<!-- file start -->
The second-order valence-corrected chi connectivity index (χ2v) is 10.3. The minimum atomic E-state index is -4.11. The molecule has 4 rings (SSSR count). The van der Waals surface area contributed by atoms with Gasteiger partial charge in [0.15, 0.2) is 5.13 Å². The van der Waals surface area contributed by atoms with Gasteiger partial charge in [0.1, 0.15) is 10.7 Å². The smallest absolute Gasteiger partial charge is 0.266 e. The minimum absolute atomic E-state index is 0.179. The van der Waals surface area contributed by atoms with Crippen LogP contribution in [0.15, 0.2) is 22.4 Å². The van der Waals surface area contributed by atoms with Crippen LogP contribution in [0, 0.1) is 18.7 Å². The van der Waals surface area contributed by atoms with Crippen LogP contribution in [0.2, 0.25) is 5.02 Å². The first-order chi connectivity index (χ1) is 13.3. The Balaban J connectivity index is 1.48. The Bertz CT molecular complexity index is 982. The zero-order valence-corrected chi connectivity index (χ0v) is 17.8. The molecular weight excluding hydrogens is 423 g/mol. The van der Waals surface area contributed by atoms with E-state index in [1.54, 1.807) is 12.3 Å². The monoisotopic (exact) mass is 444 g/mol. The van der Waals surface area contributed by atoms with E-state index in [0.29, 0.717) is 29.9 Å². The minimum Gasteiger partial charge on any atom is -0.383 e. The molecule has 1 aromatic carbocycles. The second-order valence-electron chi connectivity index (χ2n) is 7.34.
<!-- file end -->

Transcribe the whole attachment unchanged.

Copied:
The second-order valence-corrected chi connectivity index (χ2v) is 10.3. The minimum atomic E-state index is -4.11. The molecule has 4 rings (SSSR count). The van der Waals surface area contributed by atoms with Gasteiger partial charge in [0.15, 0.2) is 5.13 Å². The van der Waals surface area contributed by atoms with Gasteiger partial charge in [0.1, 0.15) is 10.7 Å². The smallest absolute Gasteiger partial charge is 0.266 e. The minimum absolute atomic E-state index is 0.179. The van der Waals surface area contributed by atoms with Crippen LogP contribution in [0.15, 0.2) is 22.4 Å². The van der Waals surface area contributed by atoms with Crippen LogP contribution in [0, 0.1) is 18.7 Å². The van der Waals surface area contributed by atoms with Crippen LogP contribution in [0.2, 0.25) is 5.02 Å². The first-order chi connectivity index (χ1) is 13.3. The Balaban J connectivity index is 1.48. The Bertz CT molecular complexity index is 982. The zero-order valence-corrected chi connectivity index (χ0v) is 17.8. The molecular weight excluding hydrogens is 423 g/mol. The van der Waals surface area contributed by atoms with E-state index in [1.54, 1.807) is 12.3 Å². The monoisotopic (exact) mass is 444 g/mol. The van der Waals surface area contributed by atoms with E-state index in [0.29, 0.717) is 29.9 Å². The minimum Gasteiger partial charge on any atom is -0.383 e. The molecule has 1 aromatic carbocycles. The second-order valence-electron chi connectivity index (χ2n) is 7.34.